The Doctrine of the Trinity is a teaching which affirms that:
- there is one God
- this one God may take on any of three forms - God the Father, God the Son, and God the Holy Spirit.
The Latin 'Trinitas' is a translation of a Greek word first found in Theophilus of Antioch about 180 AD. The first creed in which it appears in that of Gregory Thaumaturgus in his work of 270 AD.
After much bitter controversy, the teaching was finally accepted by the Christian Churches at the Council of Nicea in 325 AD. The Creed agreed upon at Nicaea remains the basic statement of Christian faith. It is the formula still used today by The Eastern and Oriental Orthodox, the Lutheran, Anglican, Roman Catholic, and many Protestant Churches.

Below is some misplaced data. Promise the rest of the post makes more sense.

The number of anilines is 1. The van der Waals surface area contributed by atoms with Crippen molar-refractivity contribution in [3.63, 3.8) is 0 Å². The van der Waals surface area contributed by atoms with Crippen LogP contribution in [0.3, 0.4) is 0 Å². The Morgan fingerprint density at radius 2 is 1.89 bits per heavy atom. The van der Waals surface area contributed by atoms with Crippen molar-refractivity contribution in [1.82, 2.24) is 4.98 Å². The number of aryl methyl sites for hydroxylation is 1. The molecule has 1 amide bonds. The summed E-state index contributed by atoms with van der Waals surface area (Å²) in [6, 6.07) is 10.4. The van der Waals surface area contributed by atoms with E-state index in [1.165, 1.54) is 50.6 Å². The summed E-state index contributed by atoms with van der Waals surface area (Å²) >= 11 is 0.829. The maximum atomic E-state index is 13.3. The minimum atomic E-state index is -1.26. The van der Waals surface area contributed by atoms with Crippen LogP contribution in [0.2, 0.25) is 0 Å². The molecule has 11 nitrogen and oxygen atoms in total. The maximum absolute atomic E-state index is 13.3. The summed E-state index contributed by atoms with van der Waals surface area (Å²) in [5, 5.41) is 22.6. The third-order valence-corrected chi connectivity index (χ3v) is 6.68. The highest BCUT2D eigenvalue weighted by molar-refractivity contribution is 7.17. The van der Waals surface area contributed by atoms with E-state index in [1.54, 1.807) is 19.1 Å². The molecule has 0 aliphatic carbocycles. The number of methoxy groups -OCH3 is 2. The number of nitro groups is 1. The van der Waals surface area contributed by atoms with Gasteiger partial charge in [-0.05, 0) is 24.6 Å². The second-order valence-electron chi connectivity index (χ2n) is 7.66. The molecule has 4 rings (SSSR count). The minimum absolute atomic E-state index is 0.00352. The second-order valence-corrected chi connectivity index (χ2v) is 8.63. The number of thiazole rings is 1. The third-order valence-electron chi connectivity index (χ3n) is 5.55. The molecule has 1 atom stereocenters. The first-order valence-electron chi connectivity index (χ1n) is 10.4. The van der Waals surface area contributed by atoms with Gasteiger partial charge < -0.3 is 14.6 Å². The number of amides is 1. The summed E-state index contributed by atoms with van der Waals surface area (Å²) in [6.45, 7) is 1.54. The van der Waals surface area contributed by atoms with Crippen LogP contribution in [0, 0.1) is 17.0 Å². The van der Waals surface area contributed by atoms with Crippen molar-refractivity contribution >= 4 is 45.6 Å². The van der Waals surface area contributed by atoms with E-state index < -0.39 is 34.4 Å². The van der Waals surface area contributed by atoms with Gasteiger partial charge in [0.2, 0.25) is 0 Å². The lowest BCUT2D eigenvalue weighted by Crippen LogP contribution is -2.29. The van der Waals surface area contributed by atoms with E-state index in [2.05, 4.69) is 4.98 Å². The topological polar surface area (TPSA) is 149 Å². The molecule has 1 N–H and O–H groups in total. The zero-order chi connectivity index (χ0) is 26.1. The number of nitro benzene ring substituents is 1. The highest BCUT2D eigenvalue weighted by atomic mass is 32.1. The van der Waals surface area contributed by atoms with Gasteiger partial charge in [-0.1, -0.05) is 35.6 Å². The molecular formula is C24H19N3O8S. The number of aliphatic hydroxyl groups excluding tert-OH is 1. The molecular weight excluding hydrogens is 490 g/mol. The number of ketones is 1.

According to a Roman Catholic Encyclopaedia article entitled 'Dogmatic Theology' :
"The doctrine of the Trinity is the cornerstone of the Christian religion..." and
"The dogma of God's threefold personality, traces of which may be found in the Old Testament, can be conclusively proved from the New Testament and Tradition."
In future posts, it will be 'conclusively proved' that the doctrine of the Trinity is NOT based on either the Old or the New Testaments. As for Tradition...
Coming up: Divinity on Trial: A Summary